Nigeria’s coming election: countering the threat of internet shutdowns and online censorship

Update 2/19/2019: Elections have now been postponed and are expected to take place February 23, 2019.


There are only two days left before Nigeria’s much-anticipated general elections on February 16, 2019. Many Nigerians fear that there will be internet shutdowns, bandwidth throttling, social media blocking, and other forms of censorship. To the government’s credit, the Office of the National Security Adviser to the President has publicly stated that there will be no attempt to interfere with internet access, as election officials will be using the same infrastructure to transmit voting results.

The global #KeepItOn coalition has sent the government a letter to welcome and confirm its commitment to ensuring a free and open internet during the elections and beyond, and we have further called upon officials to do more to clarify that intention. Statements like this one by a former governor in Nigeria, who warns of a plot to cut access to the internet, are deeply worrying to the public, whether or not they are based on facts. We urge the government to take concrete steps to counter the fear of a shutdown or censorship by once again publicly confirming Nigeria’s commitment to keeping the internet on and accessible.

In the event that there is deliberate interference with internet access, such as attempts to slow connections, throttle, or jam networks, it may be difficult to document. That is because interference could turn out to be highly localized. There are more than 84 million registered voters in over 36 states across Nigeria. The way that these voters and others experience the internet on election day will depend on which neighborhood, city, or state they live in and the mobile service provider they use. There may be big or small differences in the way a voter in Kano and a voter in Port Harcourt access and use the internet given these factors.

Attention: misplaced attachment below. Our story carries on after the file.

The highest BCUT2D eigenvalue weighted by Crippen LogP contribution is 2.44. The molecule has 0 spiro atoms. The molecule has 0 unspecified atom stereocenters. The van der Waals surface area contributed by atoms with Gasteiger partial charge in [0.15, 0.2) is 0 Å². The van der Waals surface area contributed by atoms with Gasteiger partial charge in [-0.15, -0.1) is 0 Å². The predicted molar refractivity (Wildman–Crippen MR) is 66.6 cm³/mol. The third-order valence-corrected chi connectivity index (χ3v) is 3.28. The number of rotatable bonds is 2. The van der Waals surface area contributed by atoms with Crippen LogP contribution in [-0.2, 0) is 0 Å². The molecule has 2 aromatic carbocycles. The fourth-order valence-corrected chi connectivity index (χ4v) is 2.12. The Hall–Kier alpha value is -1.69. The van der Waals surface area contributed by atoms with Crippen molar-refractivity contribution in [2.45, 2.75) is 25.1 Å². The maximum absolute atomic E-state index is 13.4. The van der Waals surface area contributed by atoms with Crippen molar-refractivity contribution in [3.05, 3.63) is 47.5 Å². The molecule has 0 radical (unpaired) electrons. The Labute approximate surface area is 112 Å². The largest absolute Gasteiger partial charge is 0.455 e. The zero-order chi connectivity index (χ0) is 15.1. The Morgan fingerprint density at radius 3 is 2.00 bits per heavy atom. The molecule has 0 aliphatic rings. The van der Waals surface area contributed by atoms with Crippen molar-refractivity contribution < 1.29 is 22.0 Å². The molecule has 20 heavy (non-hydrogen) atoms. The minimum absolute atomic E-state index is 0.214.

This means we may not be able to establish during the elections the extent to which Nigerians are impacted by a shutdown or censorship. However, voters in Nigeria can assist in monitoring the situation, documenting interference, and countering any attempts at online censorship, which would represent  a violation of the fundamental rights to free expression and access to information to which all Nigerians are entitled.

If you are in Nigeria, you can:

Prepare in advance. Install these VPNs just in case certain websites or social media platforms are blocked.

Test for censorship on your network. You can install and run the OONI app (Google Play or App Store) and run the NetBlocks Scanner from your browser to test which websites and social media platforms may be blocked.

Note: These tests require turning off VPNs and entail potential risks. For example, anyone monitoring your internet activity (e.g. ISP, government, employer) would be able to see that you are running OONI Probe or NetBlocks scans. If you decide to run these tests, we would recommend reading more about potential risks, closing all your browser tabs and other applications before turning your VPN off, and turning your VPN back on as soon as the probe tests are complete.

Tell us what you see. The #KeepItOn coalition is monitoring the situation in Nigeria. If you cannot access websites or social media platforms, or if your internet access becomes exceptionally slow, tweet at us using #KeepItOn or email  [email protected] and we will do our best to let the world know.

As a final note, we encourage local organizations to join the #KeepItOn coalition to help fight internet shutdowns. You can learn more here.